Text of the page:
The exterior of Park 51—you may know it from scandalized media reports as “The Ground Zero Mosque”—didn’t look promising.
Park 51 was supposed to be a 13-story community center featuring cultural programming, classes, and a fitness center. But after several romantic disappointments and increased parental pressures, I’m beginning to accept that life would be better if I could find a culturally compatible mate.
” When I ask my mom to resolve that contradiction, she says stuff like “Allah knows best” and “It is already written.” When I snarkily retort that I should rest and live my life until it happens, my mom insists that I need to put in the work.
Currently this means subscribing to sites like Single Muslim.com, attending mixers, or fielding e-mails from different aunties in the community with photos and “biodata” of their suggestions.
They reject me because I’m not skinny or tall or traditional enough. Going to public school made gender segregation difficult to enforce.
Working with a boy on a school project always required an explanation.
In that time, I’d have to extract enough information about them to determine if they had husband potential. With two or three physically attractive, well-dressed exceptions, these guys just weren’t my type. One or two walked out before the evening’s activities had begun. I sat in my traditional clothes and looked up at my parents, my face burning red with embarrassment.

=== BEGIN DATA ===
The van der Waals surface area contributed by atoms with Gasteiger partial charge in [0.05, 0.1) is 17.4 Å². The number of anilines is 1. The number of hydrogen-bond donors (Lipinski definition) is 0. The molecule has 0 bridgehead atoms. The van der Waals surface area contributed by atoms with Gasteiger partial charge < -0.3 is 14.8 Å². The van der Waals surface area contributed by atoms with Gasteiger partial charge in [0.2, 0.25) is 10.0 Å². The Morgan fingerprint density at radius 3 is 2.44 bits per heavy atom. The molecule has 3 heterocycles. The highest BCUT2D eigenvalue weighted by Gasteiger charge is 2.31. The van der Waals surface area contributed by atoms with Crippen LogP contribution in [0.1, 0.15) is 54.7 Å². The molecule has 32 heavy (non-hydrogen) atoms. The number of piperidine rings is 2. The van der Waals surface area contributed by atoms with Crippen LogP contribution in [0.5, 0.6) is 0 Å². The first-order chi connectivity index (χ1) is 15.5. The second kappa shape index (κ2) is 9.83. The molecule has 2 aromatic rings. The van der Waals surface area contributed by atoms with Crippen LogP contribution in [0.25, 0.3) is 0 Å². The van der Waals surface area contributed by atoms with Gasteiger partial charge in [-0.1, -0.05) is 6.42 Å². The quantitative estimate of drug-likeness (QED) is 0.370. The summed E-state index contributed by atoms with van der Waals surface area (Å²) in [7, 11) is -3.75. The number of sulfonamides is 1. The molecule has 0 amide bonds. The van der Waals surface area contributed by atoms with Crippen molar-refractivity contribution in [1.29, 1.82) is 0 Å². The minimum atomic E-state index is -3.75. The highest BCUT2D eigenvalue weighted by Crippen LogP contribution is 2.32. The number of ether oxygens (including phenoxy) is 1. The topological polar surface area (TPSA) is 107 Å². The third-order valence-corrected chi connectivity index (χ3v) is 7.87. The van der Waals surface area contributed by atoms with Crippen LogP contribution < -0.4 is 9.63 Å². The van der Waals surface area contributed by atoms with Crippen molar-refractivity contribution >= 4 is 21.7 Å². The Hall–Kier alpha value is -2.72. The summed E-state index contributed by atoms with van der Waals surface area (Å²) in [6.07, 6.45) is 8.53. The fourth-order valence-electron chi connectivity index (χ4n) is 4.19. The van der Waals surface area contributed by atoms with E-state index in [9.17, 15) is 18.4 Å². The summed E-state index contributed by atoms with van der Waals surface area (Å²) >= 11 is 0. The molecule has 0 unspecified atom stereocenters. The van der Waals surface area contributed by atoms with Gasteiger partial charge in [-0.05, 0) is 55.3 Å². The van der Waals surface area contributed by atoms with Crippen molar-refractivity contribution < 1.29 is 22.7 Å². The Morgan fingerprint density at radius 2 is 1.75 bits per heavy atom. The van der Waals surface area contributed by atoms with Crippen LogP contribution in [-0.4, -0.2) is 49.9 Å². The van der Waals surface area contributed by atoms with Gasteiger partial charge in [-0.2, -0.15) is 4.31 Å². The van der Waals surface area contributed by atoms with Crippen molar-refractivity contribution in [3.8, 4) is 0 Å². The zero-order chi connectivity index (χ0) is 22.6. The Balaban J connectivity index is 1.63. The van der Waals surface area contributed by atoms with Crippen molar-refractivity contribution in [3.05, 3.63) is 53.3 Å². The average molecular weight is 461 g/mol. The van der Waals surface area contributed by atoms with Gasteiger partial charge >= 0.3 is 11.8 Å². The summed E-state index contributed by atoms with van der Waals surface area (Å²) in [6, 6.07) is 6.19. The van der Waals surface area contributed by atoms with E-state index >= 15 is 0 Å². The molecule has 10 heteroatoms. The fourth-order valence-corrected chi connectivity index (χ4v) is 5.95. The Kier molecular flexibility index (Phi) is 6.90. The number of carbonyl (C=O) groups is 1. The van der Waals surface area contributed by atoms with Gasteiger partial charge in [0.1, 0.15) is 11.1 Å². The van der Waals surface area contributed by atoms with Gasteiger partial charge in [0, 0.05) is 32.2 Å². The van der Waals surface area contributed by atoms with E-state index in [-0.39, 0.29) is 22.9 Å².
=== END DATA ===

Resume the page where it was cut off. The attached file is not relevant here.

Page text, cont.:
There’s also the alternative track: a “love marriage,” in which two people meet, fall in love, and marry without any assistance or interference from their families.
Usually, I forward out the potential suitors to my four closest friends— collectively known as “The Committee for the Arranged Marriage of Sadia Latifi (CAMSL)”—to weigh in on the selection.
I reject guys who are too overweight or short or boring. Still, I’m more studied at the process of co-ed communication than most.
When we arrived, I signed an ominous waiver promising not to ask for a refund no matter the outcome of the event. I was also the only one dressed in a traditional Pakistani the invitation suggested business attire, but my mother insisted, and I deferred to her superior knowledge of arranged-marriage etiquette. One of the organizers kicked the whole thing off by telling us to smile and be nice, even if we weren’t enthusiastic about the person we were chatting with. The crew spent the rest of the time videotaping our backs. ” After an hour of small talk, the women were instructed to sit in a row of plastic chairs while the men settled across from us. She mouthed the words, “I know, I know.” The dating was about to begin. When you’re a kid, you’re taught that Muslims don’t date and that boys and girls should stop forming close bonds with each other after puberty.
She also informed us that a camera crew from Lisa Ling’s , a show on the OWN network, would be filming the event for an upcoming episode. To break the ice, we separated into small groups to discuss a few open-ended prompts like “A man’s job is to bring in the dough. Then you graduate college and your mom says, “Why aren’t you married yet?
Tall, lean, and sporting a soul patch I would have to remove later, Amir worked for the government and lived in the D. We bantered easily, exchanging printouts of our quick bios to scan and search for conversational topics. We both enjoyed arts and culture, and we loved city life.